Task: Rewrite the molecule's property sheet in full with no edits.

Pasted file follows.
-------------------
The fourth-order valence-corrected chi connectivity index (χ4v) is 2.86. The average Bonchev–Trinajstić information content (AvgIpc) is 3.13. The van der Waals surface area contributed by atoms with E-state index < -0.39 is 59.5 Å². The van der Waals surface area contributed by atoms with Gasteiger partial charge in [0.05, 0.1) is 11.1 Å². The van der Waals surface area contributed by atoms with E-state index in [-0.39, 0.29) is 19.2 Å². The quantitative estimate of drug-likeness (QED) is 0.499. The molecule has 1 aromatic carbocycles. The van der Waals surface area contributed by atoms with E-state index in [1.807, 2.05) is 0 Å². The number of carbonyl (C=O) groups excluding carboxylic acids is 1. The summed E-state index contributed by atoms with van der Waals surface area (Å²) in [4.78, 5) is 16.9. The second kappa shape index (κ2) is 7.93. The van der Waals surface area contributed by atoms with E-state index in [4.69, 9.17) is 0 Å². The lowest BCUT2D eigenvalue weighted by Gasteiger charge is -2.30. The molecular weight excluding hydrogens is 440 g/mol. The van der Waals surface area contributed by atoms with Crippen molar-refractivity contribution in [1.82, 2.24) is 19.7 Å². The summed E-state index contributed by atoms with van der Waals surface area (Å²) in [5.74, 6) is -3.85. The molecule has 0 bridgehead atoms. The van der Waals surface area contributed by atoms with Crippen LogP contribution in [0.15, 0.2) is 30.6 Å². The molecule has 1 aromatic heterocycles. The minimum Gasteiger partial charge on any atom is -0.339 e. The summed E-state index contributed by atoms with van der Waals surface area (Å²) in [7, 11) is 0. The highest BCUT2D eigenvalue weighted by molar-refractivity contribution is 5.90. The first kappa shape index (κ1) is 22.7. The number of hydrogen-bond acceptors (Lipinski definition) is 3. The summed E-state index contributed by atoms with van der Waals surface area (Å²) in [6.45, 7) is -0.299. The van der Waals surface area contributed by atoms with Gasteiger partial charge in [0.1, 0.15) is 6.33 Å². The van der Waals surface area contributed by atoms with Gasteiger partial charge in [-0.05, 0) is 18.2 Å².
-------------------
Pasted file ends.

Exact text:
The fourth-order valence-corrected chi connectivity index (χ4v) is 2.86. The average Bonchev–Trinajstić information content (AvgIpc) is 3.13. The van der Waals surface area contributed by atoms with E-state index < -0.39 is 59.5 Å². The van der Waals surface area contributed by atoms with Gasteiger partial charge in [0.05, 0.1) is 11.1 Å². The van der Waals surface area contributed by atoms with E-state index in [-0.39, 0.29) is 19.2 Å². The quantitative estimate of drug-likeness (QED) is 0.499. The molecule has 1 aromatic carbocycles. The van der Waals surface area contributed by atoms with E-state index in [1.807, 2.05) is 0 Å². The number of carbonyl (C=O) groups excluding carboxylic acids is 1. The summed E-state index contributed by atoms with van der Waals surface area (Å²) in [4.78, 5) is 16.9. The second kappa shape index (κ2) is 7.93. The van der Waals surface area contributed by atoms with E-state index in [4.69, 9.17) is 0 Å². The lowest BCUT2D eigenvalue weighted by Gasteiger charge is -2.30. The molecular weight excluding hydrogens is 440 g/mol. The van der Waals surface area contributed by atoms with Crippen molar-refractivity contribution in [1.82, 2.24) is 19.7 Å². The summed E-state index contributed by atoms with van der Waals surface area (Å²) in [5.74, 6) is -3.85. The molecule has 0 bridgehead atoms. The van der Waals surface area contributed by atoms with Crippen LogP contribution in [0.15, 0.2) is 30.6 Å². The molecule has 1 aromatic heterocycles. The minimum Gasteiger partial charge on any atom is -0.339 e. The summed E-state index contributed by atoms with van der Waals surface area (Å²) in [7, 11) is 0. The highest BCUT2D eigenvalue weighted by molar-refractivity contribution is 5.90. The first kappa shape index (κ1) is 22.7. The number of hydrogen-bond acceptors (Lipinski definition) is 3. The summed E-state index contributed by atoms with van der Waals surface area (Å²) in [6.45, 7) is -0.299. The van der Waals surface area contributed by atoms with Gasteiger partial charge in [0.1, 0.15) is 6.33 Å². The van der Waals surface area contributed by atoms with Gasteiger partial charge in [-0.05, 0) is 18.2 Å².